Corrections captain fired over inmate death loses appeal (WRAL-TV) -- A North Carolina judge Friday upheld the decision of the state's prison system to fire a corrections captain after a mentally ill inmate died of thirst earlier this year.

State Committee Meets Over Deficient Bridges (TWCN-TV) -- The joint legislative transportation oversight committee held a meeting on Friday to discuss deficient bridges across the state. Last year, more than half of North Carolina's 13,500 bridges were deemed structurally deficient or functionally obsolete.

Bridge to soak up most of $250M in road money (Elizabeth City Daily Advance) -- Besides the Mid-Currituck Bridge, the Albemarle area will see little else in new road construction over the next 10 years, based on the state’s newly released draft State Transportation Improvement Program.

NCDOT releases 2015 ferry schedule with changes (AP) — The N.C. Department of Transportation's Ferry Division has released its 2015 schedule, and it features changes to a pair of runs.

Public invited to tour governor's western residence (Hendersonville Times-News) -- Gov. Pat McCrory and first lady Ann McCrory will host a Holiday Open House at the governor's western residence this weekend. The open house will be held from noon to 6 p.m. Saturday and Sunday.

Texas' Rebel flag stands in for North Carolina's Choose Life case (Greensboro News & Record) -- The U.S. Supreme Court today agreed to hear a specialty license plate case from Texas that makes similar contentions as North Carolina Sen. Phil Berger and Speaker Thom Tillis in a different pending case, Lyle Denniston at SCOTUSblog reports. "The Court was asked in the Texas case, and in a separate North Carolina case that is now apparently being kept on hold, to clarify a split among federal appeals courts on whether vanity plate messages are to be treated as government or private expressions, Denniston writes

Ex-Wake employee charged with accessing boss' emails (WRAL-TV) -- The State Bureau of Investigation on Friday arrested a former Wake County employee accused of accessing hundreds of emails of his one-time boss, Register of Deeds Laura Riddick.

Possum Drop's future again uncertain in NC (AP) — The use of a wild opossum during an annual New Year's Eve celebration in the North Carolina mountains again is uncertain after a Wake County judge agreed to block a General Assembly law approved this year.

Judge suspends law allowing Clay County possum drop (Raleigh News & Observer) -- Clay County’s New Year’s Eve possum drop could be in jeopardy after Superior Court judges put a state law allowing the practice on hold because of concerns it could be “unconstitutionally vague.”

'Civil War Christmas' to be held at Bentonville (AP) — The Bentonville Battlefield State Historic Site is marking the holiday season with an event called "Civil War Christmas."

‘Wayfaring Strangers’ and ‘Ralph Peer and the Making of Popular Roots Music’ (New York Times) -- For lovers of American roots music, these two books are essential. Fiona Ritchie, the host of NPR’s “The Thistle and Shamrock,” and Doug Orr, the founder of the Swannanoa Gathering music workshops, have put together a gorgeous holiday gift book, including a CD of various artists’ renditions of the songs whose origins the authors so beautifully recount. “Wayfaring Strangers” tells the story of how Scottish immigrants to Ulster in Northern Ireland merged their own musical traditions with those of the Irish before coming to America and adding their music to the American songbook. … Ritchie and Orr discuss the now legendary 1927 Bristol Sessions in Tennessee, when the largely poor and unknown Carter Family, as well as the former railroad worker Jimmie Rodgers, first recorded their music. It was a music entrepreneur named Ralph Peer who discovered them. Musicians know who Ralph Peer was, and now his life and contributions to our nation’s music are made available to all of us in Barry Mazor’s wonderful and absorbing biography, “Ralph Peer and the Making of Popular Roots Music.” … Peer quickly moved to producing “race records,” discs made by African-­Americans for African-Americans. When Mamie Smith’s 1920 Okeh recording of “Crazy Blues” sold nearly one million copies, Peer had all the encouragement he needed to seek out other roots singers. Moving to the area of country artists, he recorded a lawyer and banjo picker from North Carolina, Bascom Lamar Lunsford, who, years later, showed a young Pete Seeger how to play five-string banjo.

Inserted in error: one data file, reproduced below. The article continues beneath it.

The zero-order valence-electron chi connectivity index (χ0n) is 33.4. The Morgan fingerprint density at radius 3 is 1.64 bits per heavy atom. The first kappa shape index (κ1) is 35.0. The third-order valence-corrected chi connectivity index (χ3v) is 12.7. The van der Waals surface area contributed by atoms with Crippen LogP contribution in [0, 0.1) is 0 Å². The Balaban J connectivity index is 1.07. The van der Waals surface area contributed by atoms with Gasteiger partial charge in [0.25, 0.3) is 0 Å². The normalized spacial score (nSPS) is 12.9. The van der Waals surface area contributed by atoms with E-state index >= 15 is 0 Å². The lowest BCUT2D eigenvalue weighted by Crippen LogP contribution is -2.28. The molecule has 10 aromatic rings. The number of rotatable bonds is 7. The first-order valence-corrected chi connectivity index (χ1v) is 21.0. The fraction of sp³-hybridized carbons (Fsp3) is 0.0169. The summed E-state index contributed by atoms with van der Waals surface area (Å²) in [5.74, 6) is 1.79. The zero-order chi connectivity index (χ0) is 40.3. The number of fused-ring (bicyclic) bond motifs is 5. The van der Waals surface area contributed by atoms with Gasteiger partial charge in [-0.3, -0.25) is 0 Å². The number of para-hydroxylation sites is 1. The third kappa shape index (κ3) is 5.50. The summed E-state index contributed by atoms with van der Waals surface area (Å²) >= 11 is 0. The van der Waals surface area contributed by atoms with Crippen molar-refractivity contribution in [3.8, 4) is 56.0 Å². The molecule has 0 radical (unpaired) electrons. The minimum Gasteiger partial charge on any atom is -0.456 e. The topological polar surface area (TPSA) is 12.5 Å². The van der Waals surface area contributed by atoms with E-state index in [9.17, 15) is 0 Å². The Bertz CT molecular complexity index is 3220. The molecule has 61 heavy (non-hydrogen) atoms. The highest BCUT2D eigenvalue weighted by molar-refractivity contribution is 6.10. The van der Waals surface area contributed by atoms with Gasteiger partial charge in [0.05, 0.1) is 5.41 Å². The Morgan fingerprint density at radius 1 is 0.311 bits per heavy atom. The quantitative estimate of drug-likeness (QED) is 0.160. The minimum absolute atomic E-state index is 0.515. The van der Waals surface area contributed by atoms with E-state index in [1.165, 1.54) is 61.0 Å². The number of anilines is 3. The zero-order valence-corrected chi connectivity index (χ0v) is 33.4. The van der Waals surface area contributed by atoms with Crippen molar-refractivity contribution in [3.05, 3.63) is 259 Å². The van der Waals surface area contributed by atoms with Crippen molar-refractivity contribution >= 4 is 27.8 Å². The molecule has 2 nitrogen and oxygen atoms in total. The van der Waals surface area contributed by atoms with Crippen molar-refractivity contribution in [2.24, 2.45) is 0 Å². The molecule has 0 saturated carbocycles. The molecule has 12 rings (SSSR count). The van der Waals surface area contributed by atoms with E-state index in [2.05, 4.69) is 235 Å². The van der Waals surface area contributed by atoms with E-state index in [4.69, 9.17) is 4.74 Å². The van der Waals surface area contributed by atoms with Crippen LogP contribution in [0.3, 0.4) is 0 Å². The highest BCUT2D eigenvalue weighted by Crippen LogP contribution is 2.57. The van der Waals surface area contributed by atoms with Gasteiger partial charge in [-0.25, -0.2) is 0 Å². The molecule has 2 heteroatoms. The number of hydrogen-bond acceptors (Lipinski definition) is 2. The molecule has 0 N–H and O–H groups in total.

Claudia Emerson, Pulitzer-Winning Poet, Dies at 57 (New York Times) -- Claudia Emerson, whose book of piercing poems about one marriage ending and another beginning won the 2006 Pulitzer Prize for poetry, died on Thursday in Richmond, Va. She was 57. The cause was cancer, said Virginia Commonwealth University, where she taught. Ms. Emerson strove to find poetic meaning in her rural roots and small-town upbringing, finding metaphors in the real and spiritual landscape of her native South. Like many Southern writers, she said, she explored the “irony of loss.” … Already a songwriter, she was inspired to write poetry by the scenery on her rural 86-mile mail route and by reading Rainer Maria Rilke’s “Letters to a Young Poet,” a book she discovered in the store. She then applied to the creative writing program at the University of North Carolina at Greensboro and was accepted. She earned a master’s degree there in 1991.

22 Observations About the Koch Brothers-History Course Issue (Charlotte Magazine) -- Some N.C. teachers are objecting to a curriculum for a state-mandated history course that's produced by a Koch Brothers-tied group. -- 10. The goofiest part of the coursework is a handout that turns the Bill of Rights into a song, sung to the tune of “The Twelve Days of Christmas.” (“Duuuuue process riiiiiiiiiights!”) 11. Still, there’s a subtle authoritarian bent to a lot of this stuff, especially when it discusses “civic virtue” by citing a Benjamin Franklin quotation: “Only a virtuous people are capable of freedom. As nations become corrupt and vicious, they have more need of masters.” 12. Among the discussion questions for this exercise are: “Why are only virtuous people capable of freedom?,” and “Why would people who fail to display virtue need masters?”